Functional and Evolutionary Diversification of Otx2 and Crx in Vertebrate Retinal Photoreceptor and Bipolar Cell Development

Cell Rep. 2020 Jan 21;30(3):658-671.e5. doi: 10.1016/j.celrep.2019.12.072.


Otx family homeoproteins Otx2 and Crx are expressed in photoreceptor precursor cells and bind to the common DNA-binding consensus sequence, but these two proteins have distinct functions in retinal development. To examine the functional substitutability of Otx2 and Crx, we generate knockin mouse lines in which Crx is replaced by Otx2 and vice versa. We find that Otx2 and Crx cannot be substituted in photoreceptor development. Subsequently, we investigate the function of Otx2 in photoreceptor and bipolar cell development. High Otx2 levels induce photoreceptor cell fate but not bipolar cell fate, whereas reduced Otx2 expression impairs bipolar cell maturation and survival. Furthermore, we identify Otx2 and Crx in the lamprey genome by using synteny analysis, suggesting that the last common ancestor of vertebrates possesses both Otx2 and Crx. We find that the retinal Otx2 expression pattern is different between lampreys and mice, suggesting that neofunctionalization of Otx2 occurred in the jawed vertebrate lineage.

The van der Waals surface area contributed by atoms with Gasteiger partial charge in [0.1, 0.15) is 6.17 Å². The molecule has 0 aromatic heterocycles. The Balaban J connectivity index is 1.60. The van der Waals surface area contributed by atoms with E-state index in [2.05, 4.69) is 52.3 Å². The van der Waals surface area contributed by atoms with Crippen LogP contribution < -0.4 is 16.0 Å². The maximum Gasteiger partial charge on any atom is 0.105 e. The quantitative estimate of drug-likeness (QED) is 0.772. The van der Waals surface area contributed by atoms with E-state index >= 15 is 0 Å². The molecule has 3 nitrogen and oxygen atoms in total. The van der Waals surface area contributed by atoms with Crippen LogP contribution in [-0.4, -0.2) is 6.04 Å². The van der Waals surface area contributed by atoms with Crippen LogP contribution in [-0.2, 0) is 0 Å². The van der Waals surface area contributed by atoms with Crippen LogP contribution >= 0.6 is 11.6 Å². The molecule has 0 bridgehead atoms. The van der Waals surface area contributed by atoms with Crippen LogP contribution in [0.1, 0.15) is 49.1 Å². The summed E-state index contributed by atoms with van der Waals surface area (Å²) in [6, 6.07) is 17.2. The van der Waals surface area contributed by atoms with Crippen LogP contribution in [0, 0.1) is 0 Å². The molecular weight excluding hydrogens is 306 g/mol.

Keywords: Bipolar cell; Cell fate; Crx; Evolution; Lamprey; Lineage analysis; Neofunctionalization; Otx2; Photoreceptor; Retina.

Publication types

  • Research Support, Non-U.S. Gov't

MeSH terms

  • Animals
  • Cell Differentiation
  • Cell Lineage
  • Cell Survival
  • Evolution, Molecular*
  • Gene Dosage
  • Gene Expression Profiling
  • Genetic Loci
  • HEK293 Cells
  • Homeodomain Proteins / metabolism*
  • Humans
  • Jaw / anatomy & histology
  • Mice, Inbred ICR
  • Multigene Family
  • Otx Transcription Factors / metabolism*
  • Photoreceptor Cells, Vertebrate / metabolism*
  • Retinal Bipolar Cells / metabolism*
  • Retinal Rod Photoreceptor Cells / metabolism
  • Trans-Activators / metabolism*
  • Vertebrates / genetics*


  • Homeodomain Proteins
  • Otx Transcription Factors
  • Otx2 protein, mouse
  • Trans-Activators
  • cone rod homeobox protein